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Thread: Earliest Harbinger of Spring

  1. #21
    Senior Member SteveinMN's Avatar
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    Our day lilies are starting to poke their leaves through the remains of last year's crop (we got most of our snow this winter in October, so some garden beds are messed up). Looks like my landscaping work will be starting shortly (and a little early this year).
    Success is to be measured not so much by the position that one has reached in life as by the obstacles which he has overcome. - Booker T. Washington

  2. #22
    Senior Member iris lilies's Avatar
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    We’ve talked about this concept on another thread but I can’t find it now.


    This morning I attended a zoom garden club meeting where I was a presenter about an upcoming virtual flower show. One of the speakers who was there as a horticulture expert reminded everyone to keep the old brown sticks of their herbaceous plants sticking up. We should be picking off only the Flower heads so that the plant doesn’t go to seed. Keep all those brown sticks and brown leaves on throughout the winter and even through spring. Don’t cut them until June!


    Then she said something about trimming them down if you have to, but if you trim them below a certain point then all your bees will be male and not female. So I’ll just put that bee thing right there for you all to ponder.

    but here’s why I’m writing this post: one garden club lady asked incredulously “you mean I can’t cut the brown stuff down? You mean I have to leave that stuff up in my front yard where my flower garden is? Do you want me to keep all of that old dead plant material showing all the way through June? “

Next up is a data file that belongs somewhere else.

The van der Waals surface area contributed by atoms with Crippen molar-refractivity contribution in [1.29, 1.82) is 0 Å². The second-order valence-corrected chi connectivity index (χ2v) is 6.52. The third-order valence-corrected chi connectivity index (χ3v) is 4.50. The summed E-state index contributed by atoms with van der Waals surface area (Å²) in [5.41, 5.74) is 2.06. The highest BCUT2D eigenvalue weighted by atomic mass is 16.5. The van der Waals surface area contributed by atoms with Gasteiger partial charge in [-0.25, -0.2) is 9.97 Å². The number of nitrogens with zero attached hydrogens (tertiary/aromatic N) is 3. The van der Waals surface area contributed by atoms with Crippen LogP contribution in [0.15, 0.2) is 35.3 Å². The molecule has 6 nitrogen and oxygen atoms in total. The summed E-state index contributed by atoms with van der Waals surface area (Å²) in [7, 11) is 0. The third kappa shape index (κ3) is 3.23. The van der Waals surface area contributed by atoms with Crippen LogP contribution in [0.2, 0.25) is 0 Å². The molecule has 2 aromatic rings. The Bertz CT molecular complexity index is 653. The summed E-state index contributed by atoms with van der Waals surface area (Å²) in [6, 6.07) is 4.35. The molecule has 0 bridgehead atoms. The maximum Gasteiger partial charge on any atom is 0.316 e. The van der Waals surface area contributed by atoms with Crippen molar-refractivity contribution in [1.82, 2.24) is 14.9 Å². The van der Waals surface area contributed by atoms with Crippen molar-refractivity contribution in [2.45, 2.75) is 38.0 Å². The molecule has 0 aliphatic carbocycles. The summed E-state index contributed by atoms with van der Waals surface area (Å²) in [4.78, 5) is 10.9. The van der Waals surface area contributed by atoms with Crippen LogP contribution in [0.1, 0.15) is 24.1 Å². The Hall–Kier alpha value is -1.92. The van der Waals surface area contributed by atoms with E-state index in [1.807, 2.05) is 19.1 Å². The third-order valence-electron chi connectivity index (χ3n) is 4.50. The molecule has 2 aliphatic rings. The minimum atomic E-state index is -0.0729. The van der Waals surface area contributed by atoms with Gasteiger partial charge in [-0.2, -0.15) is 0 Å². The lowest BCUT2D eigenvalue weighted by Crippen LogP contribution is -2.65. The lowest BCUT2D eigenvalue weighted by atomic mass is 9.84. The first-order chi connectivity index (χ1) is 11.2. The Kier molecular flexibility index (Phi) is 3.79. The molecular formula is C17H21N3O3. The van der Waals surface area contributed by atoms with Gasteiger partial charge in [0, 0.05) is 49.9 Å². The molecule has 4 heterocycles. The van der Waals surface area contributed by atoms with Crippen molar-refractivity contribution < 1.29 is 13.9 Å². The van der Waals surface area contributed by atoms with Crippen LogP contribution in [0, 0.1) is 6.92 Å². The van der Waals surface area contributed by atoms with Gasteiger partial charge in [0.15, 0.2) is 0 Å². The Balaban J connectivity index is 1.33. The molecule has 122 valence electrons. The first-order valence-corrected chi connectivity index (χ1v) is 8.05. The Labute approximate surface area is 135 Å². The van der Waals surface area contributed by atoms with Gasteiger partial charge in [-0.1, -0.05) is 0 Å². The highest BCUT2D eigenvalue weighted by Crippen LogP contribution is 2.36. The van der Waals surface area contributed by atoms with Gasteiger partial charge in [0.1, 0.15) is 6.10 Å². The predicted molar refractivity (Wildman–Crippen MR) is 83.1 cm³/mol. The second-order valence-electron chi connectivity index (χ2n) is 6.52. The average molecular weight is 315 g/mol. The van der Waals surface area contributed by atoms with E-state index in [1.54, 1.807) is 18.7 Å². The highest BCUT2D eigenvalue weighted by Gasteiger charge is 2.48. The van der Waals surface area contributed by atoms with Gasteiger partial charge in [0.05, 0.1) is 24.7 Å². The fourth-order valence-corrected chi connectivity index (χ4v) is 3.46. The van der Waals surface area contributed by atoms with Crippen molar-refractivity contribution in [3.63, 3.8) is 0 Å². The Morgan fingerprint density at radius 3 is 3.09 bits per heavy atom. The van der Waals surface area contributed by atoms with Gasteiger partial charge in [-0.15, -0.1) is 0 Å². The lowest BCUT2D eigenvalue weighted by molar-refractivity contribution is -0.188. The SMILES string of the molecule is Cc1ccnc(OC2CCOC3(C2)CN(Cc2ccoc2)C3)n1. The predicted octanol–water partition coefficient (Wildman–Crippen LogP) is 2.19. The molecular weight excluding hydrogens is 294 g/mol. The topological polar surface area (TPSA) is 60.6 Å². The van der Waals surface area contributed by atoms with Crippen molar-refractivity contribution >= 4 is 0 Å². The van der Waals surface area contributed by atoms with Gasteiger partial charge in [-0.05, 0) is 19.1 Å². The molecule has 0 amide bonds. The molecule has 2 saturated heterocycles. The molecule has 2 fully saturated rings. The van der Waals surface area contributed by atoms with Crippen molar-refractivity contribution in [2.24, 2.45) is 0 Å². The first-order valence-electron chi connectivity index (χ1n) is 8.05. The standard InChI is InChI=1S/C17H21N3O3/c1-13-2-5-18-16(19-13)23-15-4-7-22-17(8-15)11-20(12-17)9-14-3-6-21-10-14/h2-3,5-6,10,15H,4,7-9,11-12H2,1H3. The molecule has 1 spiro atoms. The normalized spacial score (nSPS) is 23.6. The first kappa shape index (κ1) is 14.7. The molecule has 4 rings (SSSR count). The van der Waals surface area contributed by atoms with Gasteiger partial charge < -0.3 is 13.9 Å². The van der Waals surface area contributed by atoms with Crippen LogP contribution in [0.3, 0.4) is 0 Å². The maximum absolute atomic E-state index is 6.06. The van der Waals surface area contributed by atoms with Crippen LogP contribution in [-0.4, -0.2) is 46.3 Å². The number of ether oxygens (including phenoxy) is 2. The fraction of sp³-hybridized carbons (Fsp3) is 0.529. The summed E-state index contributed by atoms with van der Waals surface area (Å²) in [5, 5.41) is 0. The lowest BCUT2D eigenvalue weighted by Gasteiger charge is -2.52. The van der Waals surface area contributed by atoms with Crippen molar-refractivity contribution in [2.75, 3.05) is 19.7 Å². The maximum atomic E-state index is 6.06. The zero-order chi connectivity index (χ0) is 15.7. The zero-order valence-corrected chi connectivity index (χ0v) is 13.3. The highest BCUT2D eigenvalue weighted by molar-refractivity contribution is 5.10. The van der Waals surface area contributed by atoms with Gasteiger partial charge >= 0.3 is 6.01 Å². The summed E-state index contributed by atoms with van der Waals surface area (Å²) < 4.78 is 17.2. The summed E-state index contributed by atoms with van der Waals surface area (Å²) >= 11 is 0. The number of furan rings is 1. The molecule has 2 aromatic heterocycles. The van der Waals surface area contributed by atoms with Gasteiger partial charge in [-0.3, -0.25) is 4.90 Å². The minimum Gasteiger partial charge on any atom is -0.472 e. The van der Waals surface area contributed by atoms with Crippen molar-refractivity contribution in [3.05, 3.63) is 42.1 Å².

I laughed silently to myself because I don’t do this. I have a flower garden because it’s pretty. That means I yank out brown leaves and dead stalks. I wanted to privately email her to tell her she didn’t have to do any of that! she could clean up her flower garden to enjoy it because hey that’s why we have flower gardens. They are pretty.

  3. #23
    Senior Member KayLR's Avatar
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    Currently in bloom: daffodils, camelia, candytuft, hyacinths, and forsythia. The latter always means spring to me.

  4. #24
    Senior Member Yppej's Avatar
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    Some of the lakes I passed on my way home today did not have any ice on them for the first time this year.

  5. #25
    Senior Member Rogar's Avatar
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    Quote Originally Posted by iris lilies View Post
    but hereís why Iím writing this post: one garden club lady asked incredulously ďyou mean I canít cut the brown stuff down? You mean I have to leave that stuff up in my front yard where my flower garden is? Do you want me to keep all of that old dead plant material showing all the way through June? ď

    I laughed silently to myself because I donít do this. I have a flower garden because itís pretty. That means I yank out brown leaves and dead stalks. I wanted to privately email her to tell her she didnít have to do any of that! she could clean up her flower garden to enjoy it because hey thatís why we have flower gardens. They are pretty.
    What the internet gardeners tell me about my xeriscape perennials is that you can cut back spring and early flowering perennials in the fall, but it is best to wait for springtime just when some green is showing to cut back late summer and fall bloomers. I like to leave a layer organic mulch material like the fall leaves around the plants to protect against cold freezes. But the garden is to enjoy and I've not noticed any big differences when I've not followed the advice. June is awfully late for anything I know about cleaning out all the brown, but I'm hardly an expert and don't have a show garden.

    There's nothing blooming here. Just recently the ground became workable and I'm waiting for the snows to clear off to divide and relocate some of the larger plants.

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